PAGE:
Donaldson never recommended Dass for tenure, and just before she retired at the conclusion of the 2004-05 school year, Donaldson non-renewed Dass for the 2005-06 school year. Dass lost her teaching position, but reapplied to Casals. Following Donaldson's retirement, Casals had an interim principal for several weeks at the start of the 2005-06 school year, and Paula Jeske became Casals's principal in September 2005. Although Donaldson did not restore Dass's position before she retired, Dass was rehired (presumably by the interim principal) to teach at Casals, and she was assigned to teach fifth grade for the 2005-06 school year.

Dass's Performance Under Jeske (2005-2006)

Jeske made three formal observations of Dass during the 2005-06 school year-on January 10, April 28, and May 16, 2006. (DSOF ¶ 13, 18, 25). After her first observation on January 10, Jeske's review of Dass's performance was generally positive; out of the 30 applicable categories on Jeske's classroom visitation form, Jeske checked the "strength" column in all but three. (Id. at Tab N.) In her written comments, Jeske indicated that Dass is "very cooperative, frequently offers to help others," and "makes many positive comments to students." (Id.) On the negative side, Jeske indicated that Dass needed "to improve classroom management so lessons are actively participated in by students" and similarly indicated that Dass was "in need of great improvement" in establishing and maintaining reasonable rules of classroom conduct consistent with the school's discipline code. (Id.) Although Jeske testified that Dass's teaching methods were outdated, Dass disputes this characterization. (Compare DSOF ¶ 14 with PSOFEx. 1, Dass Decl. ¶ 5.)

Jeske conducted her second formal observation during Dass's language arts class on April 28, 2006. (DSOF- Tab O.) Jeske's review of Dass's performance after this observation was far more negative than her first review. (Compare DSOF- Tab N with DSOF-Tab O.) In addition to marking a number of weaknesses, Jeske commented that Dass's "English lesson on sentences is fragment[ed]" and "many, many students off task, kids speak out at will." (Id.; Tab D, Paula Jeske Dep. 182:4-18, Aug. 3, 2009.) She noted additionally that "kids were shooting rubber bands, dancing, talking, out of seats, drawing, brushing hair." (DSOF- Tab O.) On May 3, 2006, Jeske met with Dass, gave her a copy of the observation form from April 28, and discussed it with her. Dass claims that, during this meeting, Jeske suggested that she should start looking for another job "on the North side where most of the Indian kids go." (DSOF ¶ 20.) Jeske denies that she made this comment. (Id. at ¶ 21.)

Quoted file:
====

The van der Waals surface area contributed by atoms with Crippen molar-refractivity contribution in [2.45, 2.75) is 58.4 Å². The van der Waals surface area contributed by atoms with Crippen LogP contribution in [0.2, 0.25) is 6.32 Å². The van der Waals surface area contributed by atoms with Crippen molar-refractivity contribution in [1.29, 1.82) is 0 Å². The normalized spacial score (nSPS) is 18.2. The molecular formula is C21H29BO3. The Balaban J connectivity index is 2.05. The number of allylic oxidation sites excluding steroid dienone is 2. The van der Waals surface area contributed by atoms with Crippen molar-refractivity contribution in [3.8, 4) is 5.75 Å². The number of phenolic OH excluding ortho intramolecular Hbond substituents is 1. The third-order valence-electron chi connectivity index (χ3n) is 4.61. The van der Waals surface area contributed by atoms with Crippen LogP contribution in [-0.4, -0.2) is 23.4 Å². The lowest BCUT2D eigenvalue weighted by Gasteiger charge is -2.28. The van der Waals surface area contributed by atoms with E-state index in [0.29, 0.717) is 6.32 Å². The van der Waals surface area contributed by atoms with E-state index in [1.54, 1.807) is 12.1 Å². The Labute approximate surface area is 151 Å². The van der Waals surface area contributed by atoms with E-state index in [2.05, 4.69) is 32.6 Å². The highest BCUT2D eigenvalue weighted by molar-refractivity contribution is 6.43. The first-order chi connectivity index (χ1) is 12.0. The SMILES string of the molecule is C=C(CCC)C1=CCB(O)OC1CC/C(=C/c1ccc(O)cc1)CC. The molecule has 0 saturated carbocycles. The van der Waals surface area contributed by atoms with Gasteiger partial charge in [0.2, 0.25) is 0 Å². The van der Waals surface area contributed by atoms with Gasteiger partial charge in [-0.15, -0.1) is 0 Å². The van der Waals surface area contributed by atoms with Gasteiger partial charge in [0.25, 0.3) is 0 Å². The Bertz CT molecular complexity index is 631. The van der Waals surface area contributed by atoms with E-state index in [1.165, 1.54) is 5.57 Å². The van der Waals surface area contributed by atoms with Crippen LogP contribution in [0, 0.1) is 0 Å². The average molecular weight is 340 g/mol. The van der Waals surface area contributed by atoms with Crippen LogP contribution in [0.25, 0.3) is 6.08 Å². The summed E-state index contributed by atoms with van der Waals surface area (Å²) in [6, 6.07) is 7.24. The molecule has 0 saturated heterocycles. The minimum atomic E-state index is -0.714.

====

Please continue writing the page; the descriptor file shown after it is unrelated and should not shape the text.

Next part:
On May 16, 2006, Jeske conducted her final observation of Dass's classroom for the school year. Jeske stated in her notes that, of the 22 students present, only seven were following along with Dass. (DSOF ¶ 25.) Jeske noted specifically that three boys were up from their seats throwing paper balls, one boy and one girl were hitting each other, one boy was fanning himself with a book, two boys were making paper animals, one boy was sitting backwards in his chair, and one girl was doing her hair. (Id.) Jeske observed that Dass did not reprimand any of them; rather, after ten minutes of working on the overhead projector, Dass said "somebody is talking in the back," then returned to writing on the overhead projector. (Id.)

Aside from Jeske, other staff members observed Dass's difficulties managing her classroom. Throughout the 2005-06 school year, Dass received assistance from Renee Mackin, the school's lead literacy teacher, who would model lessons for Dass and provide her with extra support. (DSOF ¶ 15). Mackin began by spending about an hour each week in Dass's classroom and eventually increased her presence to approximately five hours per week as the state's standardized testing date approached. (Id.-Tab E, Renee Mackin Dep. 62:8-63:19, Sept. 3 2009.)During the time she spent in Dass's classroom, Mackin noticed that Dass seriously struggled with classroom discipline and discussed her concerns about Dass's performance with Jeske. (DSOF ¶ 15.) Mackin also testified that she had to spend a disproportionate amount of her time in Dass's classroom; during the period that she spent approximately five hours per week in Dass's classroom, she was spending only one hour per week in each of the 15 other classrooms for which she was responsible. (Id. at 63:16-19; 65:11-23).

At least three times per week, Dass called Jose Candelario, one of the school's security officers, to her classroom. Candelario helped Dass with fights, tables and objects being thrown, abusive language directed toward her, and students walking out of class. Candelario testified that he would respond to Dass's requests for help by escorting unruly students either to the principal's office or to the classrooms of two other teachers who had agreed to take in Dass's students temporarily when she was unable to control them. (DSOF ΒΆ 17.) According to Candelario, Dass consistently had problems with the same ...